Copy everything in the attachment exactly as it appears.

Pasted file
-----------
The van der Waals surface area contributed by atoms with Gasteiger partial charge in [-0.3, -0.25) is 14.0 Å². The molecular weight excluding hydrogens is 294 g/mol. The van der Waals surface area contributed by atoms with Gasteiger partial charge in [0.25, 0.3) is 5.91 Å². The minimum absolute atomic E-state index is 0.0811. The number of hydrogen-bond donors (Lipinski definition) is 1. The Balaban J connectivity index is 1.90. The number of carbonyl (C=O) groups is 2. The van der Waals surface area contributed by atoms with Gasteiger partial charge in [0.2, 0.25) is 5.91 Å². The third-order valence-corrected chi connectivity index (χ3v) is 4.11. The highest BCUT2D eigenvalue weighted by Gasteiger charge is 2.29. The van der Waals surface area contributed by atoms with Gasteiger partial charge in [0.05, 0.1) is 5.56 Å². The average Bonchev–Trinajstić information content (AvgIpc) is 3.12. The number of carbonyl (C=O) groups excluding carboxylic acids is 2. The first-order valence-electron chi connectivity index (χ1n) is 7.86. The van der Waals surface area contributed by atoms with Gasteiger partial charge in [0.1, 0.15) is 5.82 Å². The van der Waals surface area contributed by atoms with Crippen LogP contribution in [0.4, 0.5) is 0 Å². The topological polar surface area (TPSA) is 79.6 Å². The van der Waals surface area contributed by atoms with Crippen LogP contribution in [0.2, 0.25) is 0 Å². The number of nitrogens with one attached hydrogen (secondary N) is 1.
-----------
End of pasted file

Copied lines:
The van der Waals surface area contributed by atoms with Gasteiger partial charge in [-0.3, -0.25) is 14.0 Å². The molecular weight excluding hydrogens is 294 g/mol. The van der Waals surface area contributed by atoms with Gasteiger partial charge in [0.25, 0.3) is 5.91 Å². The minimum absolute atomic E-state index is 0.0811. The number of hydrogen-bond donors (Lipinski definition) is 1. The Balaban J connectivity index is 1.90. The number of carbonyl (C=O) groups is 2. The van der Waals surface area contributed by atoms with Gasteiger partial charge in [0.2, 0.25) is 5.91 Å². The third-order valence-corrected chi connectivity index (χ3v) is 4.11. The highest BCUT2D eigenvalue weighted by Gasteiger charge is 2.29. The van der Waals surface area contributed by atoms with Gasteiger partial charge in [0.05, 0.1) is 5.56 Å². The average Bonchev–Trinajstić information content (AvgIpc) is 3.12. The number of carbonyl (C=O) groups excluding carboxylic acids is 2. The first-order valence-electron chi connectivity index (χ1n) is 7.86. The van der Waals surface area contributed by atoms with Gasteiger partial charge in [0.1, 0.15) is 5.82 Å². The van der Waals surface area contributed by atoms with Crippen LogP contribution in [0.4, 0.5) is 0 Å². The topological polar surface area (TPSA) is 79.6 Å². The van der Waals surface area contributed by atoms with Crippen LogP contribution in [0.2, 0.25) is 0 Å². The number of nitrogens with one attached hydrogen (secondary N) is 1.